The Health and Safety (Safety Signs and Signals) Regulations also set standards for acoustic signals. Audible signals need to be set at significantly higher frequency than the surrounding noise level. A 10 dB (decibel) higher setting is recommended. Thereby indicating a greater degree of danger or a more pressing requirement action. It must be ensured that at that level it doesn’t become excessive and/or painful.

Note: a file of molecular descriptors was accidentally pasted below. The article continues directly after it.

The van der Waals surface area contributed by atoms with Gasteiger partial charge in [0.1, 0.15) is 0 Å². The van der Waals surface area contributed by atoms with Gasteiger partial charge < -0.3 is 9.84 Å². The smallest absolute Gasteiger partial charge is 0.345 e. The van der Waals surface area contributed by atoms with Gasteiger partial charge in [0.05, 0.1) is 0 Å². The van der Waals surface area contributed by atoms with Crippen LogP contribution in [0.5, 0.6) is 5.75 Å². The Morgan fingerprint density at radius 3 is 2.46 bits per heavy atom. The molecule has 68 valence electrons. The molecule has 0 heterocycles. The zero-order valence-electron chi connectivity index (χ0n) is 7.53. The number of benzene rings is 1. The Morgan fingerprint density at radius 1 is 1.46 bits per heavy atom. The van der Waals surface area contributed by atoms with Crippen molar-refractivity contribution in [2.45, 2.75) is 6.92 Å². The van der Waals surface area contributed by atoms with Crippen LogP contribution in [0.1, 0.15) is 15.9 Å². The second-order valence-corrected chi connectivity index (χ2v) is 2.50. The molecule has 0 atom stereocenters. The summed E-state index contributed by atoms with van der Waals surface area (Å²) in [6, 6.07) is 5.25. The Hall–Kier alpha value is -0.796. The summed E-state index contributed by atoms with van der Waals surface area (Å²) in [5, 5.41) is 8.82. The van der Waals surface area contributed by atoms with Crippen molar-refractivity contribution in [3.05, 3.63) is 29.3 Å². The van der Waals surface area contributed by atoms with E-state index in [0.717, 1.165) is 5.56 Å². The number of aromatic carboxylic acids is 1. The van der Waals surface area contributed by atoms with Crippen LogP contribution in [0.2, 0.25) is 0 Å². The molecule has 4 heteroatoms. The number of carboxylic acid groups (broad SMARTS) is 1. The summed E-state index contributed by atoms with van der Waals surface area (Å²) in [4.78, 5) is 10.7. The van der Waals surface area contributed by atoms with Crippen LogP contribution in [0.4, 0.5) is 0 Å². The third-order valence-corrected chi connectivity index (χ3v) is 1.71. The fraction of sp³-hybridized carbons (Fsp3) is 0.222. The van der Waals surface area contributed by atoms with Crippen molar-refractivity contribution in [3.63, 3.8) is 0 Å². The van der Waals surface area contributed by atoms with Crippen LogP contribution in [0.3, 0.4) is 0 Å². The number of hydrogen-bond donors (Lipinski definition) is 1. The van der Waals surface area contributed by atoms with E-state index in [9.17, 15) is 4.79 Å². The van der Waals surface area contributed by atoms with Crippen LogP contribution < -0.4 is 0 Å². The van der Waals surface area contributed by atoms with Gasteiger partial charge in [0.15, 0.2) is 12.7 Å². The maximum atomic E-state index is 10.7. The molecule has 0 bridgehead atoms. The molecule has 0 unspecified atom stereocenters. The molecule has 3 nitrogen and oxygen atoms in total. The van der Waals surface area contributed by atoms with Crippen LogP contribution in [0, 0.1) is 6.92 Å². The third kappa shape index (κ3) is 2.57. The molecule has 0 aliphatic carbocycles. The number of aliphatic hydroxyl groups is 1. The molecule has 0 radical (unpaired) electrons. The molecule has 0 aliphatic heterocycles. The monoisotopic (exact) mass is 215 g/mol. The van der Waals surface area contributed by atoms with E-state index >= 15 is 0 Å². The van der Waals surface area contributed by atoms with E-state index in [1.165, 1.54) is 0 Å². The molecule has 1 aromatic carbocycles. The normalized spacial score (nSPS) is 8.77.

Acoustic signals should be readily recognisable and distinguishable from other signals and alarms, in their pulse duration and sounding pattern. Furthermore, acoustic signals should be used on their own; and not in combination with other sounders, alarms and sirens to avoid confusion. Devices which produce signals at variable frequencies are favoured over those that can only produce a constant frequency.